Plant proteins, when used as dietary protein, are generally incomplete in nutrition due to their deficiency in several essential amino acids, for example, lysine and tryptophan in cereals and methionine and cysteine in legumes. Attempts to breed crops with increased levels of lysine and methionine have been less than satisfactory. Modern biotechnology offers alternative approaches for rectifying this nutrition deficiency. In the past decade, several transgenic strategies aimed at modifying the amino acid composition of plant proteins and enhancing the content of specific essential amino acid(s) for nutrition improvement have been developed and tested. These include synthetic proteins, modification of protein sequences, over-expression of heterologous or homologous proteins, and metabolic engineering of the free essential amino acid pool and protein sink. The progress and potential of these approaches and studies are reviewed. As plant proteins are the primary source of all dietary protein consumed by humans and animals and are inexpensive to produce in comparison with meat, improving their quality will make a significant contribution to our future food needs. The research and development in this area of interest is making promising progress towards this endeavor.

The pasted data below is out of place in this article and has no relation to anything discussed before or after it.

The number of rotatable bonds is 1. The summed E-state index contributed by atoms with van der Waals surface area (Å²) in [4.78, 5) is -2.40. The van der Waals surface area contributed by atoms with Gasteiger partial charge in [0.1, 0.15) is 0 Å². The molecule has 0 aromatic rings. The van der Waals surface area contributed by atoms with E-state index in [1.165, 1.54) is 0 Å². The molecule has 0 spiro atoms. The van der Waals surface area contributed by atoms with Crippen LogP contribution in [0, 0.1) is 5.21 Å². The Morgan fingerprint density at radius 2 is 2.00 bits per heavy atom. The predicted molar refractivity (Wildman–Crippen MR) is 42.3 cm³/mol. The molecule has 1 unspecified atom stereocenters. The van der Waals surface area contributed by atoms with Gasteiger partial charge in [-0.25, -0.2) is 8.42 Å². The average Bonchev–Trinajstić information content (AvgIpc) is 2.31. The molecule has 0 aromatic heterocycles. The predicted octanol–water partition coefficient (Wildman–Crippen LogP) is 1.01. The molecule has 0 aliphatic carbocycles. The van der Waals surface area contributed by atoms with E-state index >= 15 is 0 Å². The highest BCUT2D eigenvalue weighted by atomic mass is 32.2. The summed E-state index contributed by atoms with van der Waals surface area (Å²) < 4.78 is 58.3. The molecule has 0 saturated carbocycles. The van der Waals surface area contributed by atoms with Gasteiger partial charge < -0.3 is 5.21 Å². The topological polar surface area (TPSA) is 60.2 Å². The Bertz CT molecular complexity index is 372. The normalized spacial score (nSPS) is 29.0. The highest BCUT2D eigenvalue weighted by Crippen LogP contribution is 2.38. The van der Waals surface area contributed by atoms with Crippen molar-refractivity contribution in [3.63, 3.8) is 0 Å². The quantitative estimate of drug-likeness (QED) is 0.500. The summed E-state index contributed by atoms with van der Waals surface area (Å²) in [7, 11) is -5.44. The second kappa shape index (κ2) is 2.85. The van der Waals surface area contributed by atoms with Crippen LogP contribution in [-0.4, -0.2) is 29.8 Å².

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Vol. 40 • No. 2